Cloisonne is a method of applying enamel to metal in which the design is first outlined on the metal surface using a metal wire. The space between the wires is filled with enamel and then fired to a glassy sheen.


A closed setting is one in which the back of the stone is not exposed (the metal is not cut away behind the stone).


A cloud is a type of inclusion in some gemstones that has a milky appearance (and greatly affects the value of the stone). A cloud is usually composed of a cluster of tiny inclusions.


A cluster setting is one in which small stones or pearls are set around a larger stone.


A collarette (also known as a bib necklace) is a short necklace with flowing ornaments at the front.


A collet setting is a very early method of setting gemstones. A collet is a thin, round band of metal that goes all around the stone. One edge of the metal is crimped over the edges of the stone and the other edge is soldered to the metal of the jewelry, holding the stone in place. This closed setting sometimes also had metal claws along the outside to hold the stone even more securely (the claws were not used much after the 1200's and 1300's.


A composite suite is a piece of jewelry that can be taken apart into two or more pieces which can also be worn. For example, a necklace may be disassembled into two bracelets.


Confetti lucite is transparent plastic with glitter or other small pieces of material within it. Whimsical bangles, earrings, pins, necklaces and other jewelry have been made from confetti lucite.


Copper is a soft metal often used in jewelry. It is used in making bronze, brass, and gold alloys. The enameled copper leaf pin above is marked Matisse, from the "Renoir of California" jewelry company.


Coral is an animal that grows in colonies in the ocean. Coral polyps secrete a strong calcium structure that is used in jewelry making. Coral ranges in color from pale pink (called angelskin coral) to orange to red to white to black. The most valued colors are deep red (called noble coral) and pink. In jewelry making, coral is either carved into beads, cameos, or other forms, or is left in its natural branch-like form and just polished. It used to be thought that coral protected the wearer, so it was a traditional gift to children. Coral has a hardness of about 3.5 and a specific gravity of 2.6 to 2.7. Since it is composed of calcium carbonate, coral will effervesce if touched with acid. Imitation coral is made from glass, porcelain, or plastic.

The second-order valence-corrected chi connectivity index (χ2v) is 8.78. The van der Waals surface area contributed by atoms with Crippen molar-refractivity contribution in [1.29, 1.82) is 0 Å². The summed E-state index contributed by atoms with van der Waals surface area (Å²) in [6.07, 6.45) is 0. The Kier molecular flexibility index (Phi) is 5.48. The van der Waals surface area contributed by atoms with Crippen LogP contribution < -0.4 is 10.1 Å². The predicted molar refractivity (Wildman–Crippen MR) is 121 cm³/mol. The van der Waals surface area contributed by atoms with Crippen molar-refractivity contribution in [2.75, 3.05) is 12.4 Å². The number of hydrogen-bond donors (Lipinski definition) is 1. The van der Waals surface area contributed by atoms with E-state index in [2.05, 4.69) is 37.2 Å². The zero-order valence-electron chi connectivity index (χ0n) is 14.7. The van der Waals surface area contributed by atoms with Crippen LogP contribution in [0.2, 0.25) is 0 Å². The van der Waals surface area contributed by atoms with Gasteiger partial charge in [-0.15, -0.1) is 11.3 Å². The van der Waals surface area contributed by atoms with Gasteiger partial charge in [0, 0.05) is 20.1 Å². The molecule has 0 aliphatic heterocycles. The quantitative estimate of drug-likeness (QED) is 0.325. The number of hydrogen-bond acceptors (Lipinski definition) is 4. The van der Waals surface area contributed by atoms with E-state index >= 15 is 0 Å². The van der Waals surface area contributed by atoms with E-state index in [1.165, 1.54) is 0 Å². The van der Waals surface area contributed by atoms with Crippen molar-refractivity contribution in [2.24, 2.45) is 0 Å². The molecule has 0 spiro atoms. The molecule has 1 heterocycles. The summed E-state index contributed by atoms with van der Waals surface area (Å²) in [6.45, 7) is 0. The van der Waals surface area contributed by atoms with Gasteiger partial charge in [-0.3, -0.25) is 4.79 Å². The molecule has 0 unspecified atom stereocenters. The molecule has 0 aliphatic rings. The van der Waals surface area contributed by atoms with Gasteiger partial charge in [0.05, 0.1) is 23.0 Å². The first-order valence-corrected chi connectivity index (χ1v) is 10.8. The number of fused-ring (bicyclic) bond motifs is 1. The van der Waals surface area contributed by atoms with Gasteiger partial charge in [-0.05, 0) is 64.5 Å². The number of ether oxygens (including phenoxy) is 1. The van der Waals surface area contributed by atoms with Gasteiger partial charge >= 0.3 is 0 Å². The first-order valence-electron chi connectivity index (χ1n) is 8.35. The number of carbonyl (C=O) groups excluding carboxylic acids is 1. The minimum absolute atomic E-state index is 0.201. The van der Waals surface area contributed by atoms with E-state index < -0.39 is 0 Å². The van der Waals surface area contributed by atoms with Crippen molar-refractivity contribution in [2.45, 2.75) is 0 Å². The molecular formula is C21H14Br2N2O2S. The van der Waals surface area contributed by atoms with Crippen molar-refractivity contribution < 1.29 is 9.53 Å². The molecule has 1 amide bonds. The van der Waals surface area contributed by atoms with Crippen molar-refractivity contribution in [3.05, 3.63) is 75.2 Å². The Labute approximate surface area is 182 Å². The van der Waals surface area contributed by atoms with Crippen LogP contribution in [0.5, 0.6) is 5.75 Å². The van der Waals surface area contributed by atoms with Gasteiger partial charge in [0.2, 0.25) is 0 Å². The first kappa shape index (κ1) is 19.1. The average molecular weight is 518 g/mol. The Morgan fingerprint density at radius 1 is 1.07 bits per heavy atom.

A coronet setting (also called ch?ton or arcade setting) is one in which the stone is held in by many metal claws around a metal ring.


Corundum is a very hard mineral (hardness 9); only diamond is harder. Corundum is called ruby or sapphire, depending on the color (which depends on which metallic oxides are present). In its rare pure form, corundum is colorless and called white sapphire. Rubies contain chromic oxide, blue sapphires contain titanium, yellow sapphires contain ferric oxide. Other impure forms are opaque. Corundum stones can produce beautiful asterisms. The word corundum comes from the Tamil word for ruby. Corundum has a specific gravity of 3.96-4.01.


A crimp bead is a soft, metal bead through which string (for a bracelet or necklace) is threaded; the crimp bead can be squeezed shut with a pliers to secure the end loops of the threading material fasteners onto the clasps.


The crown is the upper part of a gemstone.


Crown glass is glass that contains no lead oxide. Some fake rhinestones are made from crown glass.